Costs of qualifying
This page provides an outline of the financial costs you may incur on the graduate route to entry.
Find out about options to fund your studies.
Universities and colleges can charge up to £9,250 a year for courses, although you will not need to pay these fees upfront if you are from England and studying for your first degree or other higher education qualification.
Fees can vary depending on personal circumstances. How much you have to pay depends on:
- the university
- the course
- where in the UK you are studying
For exact fees and how much they are likely to rise over the length of your course, check your university's prospectus.
There are no regulations stating how much universities can charge in tuition fees for most part-time courses. You will need to check this with your university.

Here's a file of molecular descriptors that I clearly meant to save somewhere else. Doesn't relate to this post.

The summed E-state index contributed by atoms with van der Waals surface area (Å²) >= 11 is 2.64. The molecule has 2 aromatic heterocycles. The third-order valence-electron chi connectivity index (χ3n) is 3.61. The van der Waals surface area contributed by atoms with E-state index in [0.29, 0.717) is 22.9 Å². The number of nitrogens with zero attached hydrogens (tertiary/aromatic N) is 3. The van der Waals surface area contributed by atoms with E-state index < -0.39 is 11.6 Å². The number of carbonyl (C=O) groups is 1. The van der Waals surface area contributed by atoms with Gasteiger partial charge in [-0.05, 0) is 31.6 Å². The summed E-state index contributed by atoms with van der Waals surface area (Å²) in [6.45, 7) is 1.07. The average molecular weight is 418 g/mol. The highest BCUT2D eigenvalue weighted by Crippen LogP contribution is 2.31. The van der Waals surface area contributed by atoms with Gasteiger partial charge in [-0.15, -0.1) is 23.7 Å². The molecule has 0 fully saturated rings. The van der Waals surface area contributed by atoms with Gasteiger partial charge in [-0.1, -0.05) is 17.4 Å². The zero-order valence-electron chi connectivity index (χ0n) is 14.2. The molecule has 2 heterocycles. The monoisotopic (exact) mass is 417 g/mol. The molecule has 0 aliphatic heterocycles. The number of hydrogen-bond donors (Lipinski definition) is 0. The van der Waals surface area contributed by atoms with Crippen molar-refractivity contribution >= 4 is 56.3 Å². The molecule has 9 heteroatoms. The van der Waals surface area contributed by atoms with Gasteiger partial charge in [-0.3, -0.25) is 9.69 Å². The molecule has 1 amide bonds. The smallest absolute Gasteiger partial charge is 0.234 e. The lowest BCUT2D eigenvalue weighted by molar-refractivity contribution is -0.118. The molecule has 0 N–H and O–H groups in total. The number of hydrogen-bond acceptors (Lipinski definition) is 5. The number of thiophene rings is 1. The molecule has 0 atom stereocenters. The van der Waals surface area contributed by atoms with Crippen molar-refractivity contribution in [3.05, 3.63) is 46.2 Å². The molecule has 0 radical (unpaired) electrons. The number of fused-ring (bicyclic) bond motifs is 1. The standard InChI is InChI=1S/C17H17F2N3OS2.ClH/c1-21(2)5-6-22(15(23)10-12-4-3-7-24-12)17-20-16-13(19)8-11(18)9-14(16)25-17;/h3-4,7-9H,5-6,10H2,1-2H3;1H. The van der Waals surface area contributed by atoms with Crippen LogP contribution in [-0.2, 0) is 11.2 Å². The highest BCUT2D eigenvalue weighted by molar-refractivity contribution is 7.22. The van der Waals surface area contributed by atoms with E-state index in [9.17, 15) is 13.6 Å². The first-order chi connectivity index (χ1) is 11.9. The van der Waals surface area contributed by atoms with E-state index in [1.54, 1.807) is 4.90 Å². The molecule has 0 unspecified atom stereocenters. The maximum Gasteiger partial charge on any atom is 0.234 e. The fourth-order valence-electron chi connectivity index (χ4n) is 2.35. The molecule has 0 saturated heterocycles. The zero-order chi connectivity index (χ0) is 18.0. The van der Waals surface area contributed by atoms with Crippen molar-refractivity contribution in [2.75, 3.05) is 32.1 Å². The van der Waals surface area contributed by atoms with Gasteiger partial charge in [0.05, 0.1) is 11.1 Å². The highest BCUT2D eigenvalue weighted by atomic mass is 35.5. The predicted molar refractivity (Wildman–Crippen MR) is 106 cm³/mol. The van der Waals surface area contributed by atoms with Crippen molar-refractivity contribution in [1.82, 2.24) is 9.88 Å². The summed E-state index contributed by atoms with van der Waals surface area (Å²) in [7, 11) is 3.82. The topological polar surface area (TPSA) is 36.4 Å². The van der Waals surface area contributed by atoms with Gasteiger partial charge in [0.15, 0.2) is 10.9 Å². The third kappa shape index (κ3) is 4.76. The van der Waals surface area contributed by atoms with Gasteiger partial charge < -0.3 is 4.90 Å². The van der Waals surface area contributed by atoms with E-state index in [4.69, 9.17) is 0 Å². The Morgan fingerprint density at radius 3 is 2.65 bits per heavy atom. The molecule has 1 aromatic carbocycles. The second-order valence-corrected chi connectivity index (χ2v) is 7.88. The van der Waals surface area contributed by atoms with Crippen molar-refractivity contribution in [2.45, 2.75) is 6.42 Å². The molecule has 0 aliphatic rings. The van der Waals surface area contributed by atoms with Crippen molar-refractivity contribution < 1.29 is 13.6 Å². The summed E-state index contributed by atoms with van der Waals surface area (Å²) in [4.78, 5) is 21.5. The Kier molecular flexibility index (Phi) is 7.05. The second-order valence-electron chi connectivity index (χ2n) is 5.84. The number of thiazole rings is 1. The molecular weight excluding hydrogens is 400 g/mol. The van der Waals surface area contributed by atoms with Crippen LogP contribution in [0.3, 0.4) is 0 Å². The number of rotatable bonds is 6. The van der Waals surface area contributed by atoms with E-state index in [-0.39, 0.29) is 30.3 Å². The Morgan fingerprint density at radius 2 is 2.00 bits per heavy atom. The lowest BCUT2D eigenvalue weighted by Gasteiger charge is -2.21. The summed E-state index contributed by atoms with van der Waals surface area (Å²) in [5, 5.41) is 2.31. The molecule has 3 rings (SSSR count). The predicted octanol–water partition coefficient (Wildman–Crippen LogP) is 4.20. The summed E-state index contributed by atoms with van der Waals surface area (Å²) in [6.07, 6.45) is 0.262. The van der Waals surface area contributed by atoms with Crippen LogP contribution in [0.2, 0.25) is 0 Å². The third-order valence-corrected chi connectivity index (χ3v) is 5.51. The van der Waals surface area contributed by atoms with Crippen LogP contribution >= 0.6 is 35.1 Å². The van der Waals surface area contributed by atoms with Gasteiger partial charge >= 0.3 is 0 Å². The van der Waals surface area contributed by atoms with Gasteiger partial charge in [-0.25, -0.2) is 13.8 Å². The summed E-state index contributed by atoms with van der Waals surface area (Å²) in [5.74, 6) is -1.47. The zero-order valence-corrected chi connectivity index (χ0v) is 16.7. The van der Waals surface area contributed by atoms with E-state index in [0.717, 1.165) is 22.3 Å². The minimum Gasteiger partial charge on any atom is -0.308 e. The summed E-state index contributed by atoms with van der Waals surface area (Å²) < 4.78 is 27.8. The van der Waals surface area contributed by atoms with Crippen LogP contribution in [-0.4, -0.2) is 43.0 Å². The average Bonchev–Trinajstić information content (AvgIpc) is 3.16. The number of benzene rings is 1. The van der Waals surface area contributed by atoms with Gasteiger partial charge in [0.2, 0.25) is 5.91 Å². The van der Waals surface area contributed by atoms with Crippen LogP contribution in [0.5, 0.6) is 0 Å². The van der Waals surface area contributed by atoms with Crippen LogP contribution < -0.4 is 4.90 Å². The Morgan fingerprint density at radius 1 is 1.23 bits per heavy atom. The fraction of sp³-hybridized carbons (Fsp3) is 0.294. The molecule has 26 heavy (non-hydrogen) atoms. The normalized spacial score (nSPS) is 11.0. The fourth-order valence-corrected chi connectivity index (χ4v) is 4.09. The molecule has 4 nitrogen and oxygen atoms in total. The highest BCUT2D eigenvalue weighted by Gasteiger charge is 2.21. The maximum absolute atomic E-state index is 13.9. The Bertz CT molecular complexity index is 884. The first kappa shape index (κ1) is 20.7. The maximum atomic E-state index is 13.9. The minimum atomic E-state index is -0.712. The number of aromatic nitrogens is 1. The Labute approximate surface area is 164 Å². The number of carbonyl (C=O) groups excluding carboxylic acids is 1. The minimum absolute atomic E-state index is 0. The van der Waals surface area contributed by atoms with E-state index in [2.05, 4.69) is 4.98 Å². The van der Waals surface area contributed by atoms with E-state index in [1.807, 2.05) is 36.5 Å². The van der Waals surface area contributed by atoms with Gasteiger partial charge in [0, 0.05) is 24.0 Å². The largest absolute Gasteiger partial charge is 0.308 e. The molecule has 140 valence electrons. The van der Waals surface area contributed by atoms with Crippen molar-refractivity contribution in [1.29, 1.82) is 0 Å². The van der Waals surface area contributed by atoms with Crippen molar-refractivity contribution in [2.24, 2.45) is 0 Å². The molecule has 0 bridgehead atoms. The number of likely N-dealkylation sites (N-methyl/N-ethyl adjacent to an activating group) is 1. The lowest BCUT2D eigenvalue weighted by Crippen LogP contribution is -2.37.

Rent costs can vary hugely and will depend very much on where you decide to study.
Other expenses include:
- study costs - books, stationery, printing and photocopying
- travelling to and from campus
There will be many more costs such as clothes, laundry and phone calls.
Converting to law
If your first degree is not a qualifying law degree you will have to complete a conversion course, the Graduate Diploma in Law (GDL), to go on to the further stages of legal training. This can be taken over one year full-time or two years part-time.
The fees for the GDL varies between £7,000 - £12,000 depending on:
- the type of course
- where you decide to study
The Legal Practice Course
After obtaining a qualifying law degree or taking a conversion course, students must pass the Legal Practice Course (LPC). This can be taken:
- on a full-time basis over a period of one year, or
- part-time over two years
Full-time fees for the LPC range from £9,000 to over £17,000, depending on the type of course you choose and where you decide to study.
Solicitors Qualifying Exam
From Autumn 2021, the route to qualifying is changing. The Solicitors Qualifying Exam (SQE) is expected to cost between £3,000 to £4,000.